Adam Eckstrom and Lauren Was, a collaborating duo who make art under the name Ghost of a Dream, designed this dinner table-art installation. Photo by Rob Abruzzese

“The room looks spectacular,” Jane Walentas told the Eagle as she and husband David toured the art installations/dining tables before the event began. “They're really fantastic,” she said.

She and her real estate developer husband were among the gala's honorees. Their son Jed – who's busy these days with the Domino Sugar Refinery development in Williamsburg – and Jed's wife, Kate Engelbrecht, joined in the evening's festivities.

Gala honorees David and Jane Walentas check out the dinner table-art installations. Photo by Rob Abruzzese

It's a family affair: Jed Walentas and wife Kate Engelbrecht joined his parents, David and Jane Walentas, who were gala honorees. Photo by Rob Abruzzese

The gala's other honorees were artists: Famed Chinese human-rights champion Ai Weiwei, New Yorker Jenny Holzer, who makes text-based art such as silk-screened paintings of declassified government memos and Williamsburg painter Kehinde Wiley, who lives part-time in Beijing.

By the way, a roomful of Wiley's portrait paintings – which are done in the style of the Old Masters but whose subjects are young black men in modern clothes – can be found on the floor above the Beaux-Arts Court where dinner took place.

Artist Kehinde Wiley (left), a gala honoree, with Brooklyn Museum director Arnold Lehman – Photo by Rob Abruzzese

Brooklyn Museum director Arnold Lehman (left) with renowned artist Chuck Close and Eve Xanthopoulos. Photo by Rob Abruzzese

High-profile Brooklynites seen at the sold-out gala included Sen. Chuck Schumer (D-New York), Brooklyn Brewery beer meister Steve Hindy and museum board of trustees chairman John Tamagni – who delivered the Eagle when he was a boy.

Real estate mega-broker Elizabeth Stribling was on hand.

“I'm happy to be supporting the Brooklyn Museum tonight,” she told the Eagle – and added that she's a huge fan of Theatre for a New Audience, the Shakespeare-centric playhouse that opened to great acclaim in November in the BAM Cultural District.

We saw board member Nikola Duravcevic – who fled Yugoslavia in 1991 to avoid being drafted by the Serbs and is today a portfolio manager at Seneca Capital – and St. Ann's Warehouse president and artistic director Susan Feldman.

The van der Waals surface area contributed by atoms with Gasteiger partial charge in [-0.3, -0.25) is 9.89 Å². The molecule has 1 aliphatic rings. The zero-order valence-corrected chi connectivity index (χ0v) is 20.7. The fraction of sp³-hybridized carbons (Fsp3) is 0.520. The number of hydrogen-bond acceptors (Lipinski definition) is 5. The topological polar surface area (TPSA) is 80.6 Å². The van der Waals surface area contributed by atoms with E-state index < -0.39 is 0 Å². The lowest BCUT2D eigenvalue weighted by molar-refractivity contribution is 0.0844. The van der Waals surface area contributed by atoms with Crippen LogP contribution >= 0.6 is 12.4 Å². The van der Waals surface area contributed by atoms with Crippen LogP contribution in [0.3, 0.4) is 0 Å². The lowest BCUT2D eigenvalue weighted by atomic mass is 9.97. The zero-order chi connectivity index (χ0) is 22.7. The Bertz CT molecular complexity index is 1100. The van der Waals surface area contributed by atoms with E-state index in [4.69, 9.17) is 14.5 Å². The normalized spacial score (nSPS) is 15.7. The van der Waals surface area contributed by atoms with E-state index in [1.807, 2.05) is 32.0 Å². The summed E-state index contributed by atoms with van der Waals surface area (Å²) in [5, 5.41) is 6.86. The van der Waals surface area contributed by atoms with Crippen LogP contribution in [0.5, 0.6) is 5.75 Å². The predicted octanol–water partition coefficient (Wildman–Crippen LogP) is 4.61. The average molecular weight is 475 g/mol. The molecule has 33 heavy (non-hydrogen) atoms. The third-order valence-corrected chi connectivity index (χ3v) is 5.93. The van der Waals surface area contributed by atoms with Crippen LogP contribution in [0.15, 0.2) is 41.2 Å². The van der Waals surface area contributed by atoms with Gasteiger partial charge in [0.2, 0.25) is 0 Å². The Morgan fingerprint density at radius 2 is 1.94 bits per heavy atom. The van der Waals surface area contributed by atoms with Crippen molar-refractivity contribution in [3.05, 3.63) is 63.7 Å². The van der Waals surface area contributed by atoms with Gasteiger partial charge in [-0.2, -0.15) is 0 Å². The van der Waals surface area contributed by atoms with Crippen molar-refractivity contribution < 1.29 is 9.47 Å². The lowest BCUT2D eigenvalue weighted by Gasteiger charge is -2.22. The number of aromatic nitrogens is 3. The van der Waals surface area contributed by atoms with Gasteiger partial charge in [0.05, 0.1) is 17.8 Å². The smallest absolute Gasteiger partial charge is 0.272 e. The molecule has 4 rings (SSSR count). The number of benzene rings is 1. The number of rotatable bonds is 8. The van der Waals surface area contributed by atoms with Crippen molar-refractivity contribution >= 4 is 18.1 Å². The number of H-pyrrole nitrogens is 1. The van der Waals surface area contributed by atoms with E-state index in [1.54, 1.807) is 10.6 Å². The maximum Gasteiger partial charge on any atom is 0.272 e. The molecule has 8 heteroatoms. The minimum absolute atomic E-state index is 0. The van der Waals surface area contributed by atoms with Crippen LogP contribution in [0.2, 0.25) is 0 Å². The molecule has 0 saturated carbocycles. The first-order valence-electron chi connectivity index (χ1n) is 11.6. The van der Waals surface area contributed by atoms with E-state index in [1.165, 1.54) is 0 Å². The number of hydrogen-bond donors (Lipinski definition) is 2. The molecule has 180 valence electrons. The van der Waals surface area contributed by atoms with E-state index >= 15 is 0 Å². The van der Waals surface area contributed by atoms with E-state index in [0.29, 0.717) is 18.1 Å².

And Millie Brown – who kicked up controversy when she vomited green paint on Lady Gaga during a South by Southwest performance in March – was there. Brown creates art by vomiting colored milk onto canvases.

Gala guest Millie Brown, an artist who kicked up controversy by vomiting green paint on Lady Gaga during a South by Southwest performance - Photo by Rob Abruzzese

The eclectic guest list made people-watching lots of fun. When's the last time you saw renowned artist Chuck Close and a Marc Jacobs model, Jimmy Knehans, in the same room?

After dinner, there was dancing, of course, to increase the fun quotient. It was a ball, after all.

And for those who enjoy buying art to support a good cause, there was an auction during the cocktail hour. The honoree artists donated works for the auction, and so did the artists who designed the dinner-table art installations.

One auction offering that drew rueful laughs from bidders was a crocheted skull made by Olek. The title of the piece is what made it funny: “Ex-Boyfriend #3.”

All tied up … in rope sculptures by Orly Genger. Photo by Rob Abruzzese

Brooklyn Eagle publisher Dozier Hasty, often chided for boring fashion sense, tries to borrow colorful handkerchief from old friend Steve Hindy, founder of Brooklyn Brewery. Photo by Rob Abruzzese

Stephanie Ingrassia, president of the Brooklyn Museum board of trustees, with husband Tim – Photo by Rob Abruzzese

Brooklyn Museum trustee Nikola Duravcevic (left) with Dana Ben Ari. Photo by Rob Abruzzese

Brooklyn Museum trustee Olivia Wolfe (left) with Steph Krasnoff. Photo by Rob Abruzzese


April 17, 2014 - 5:00pm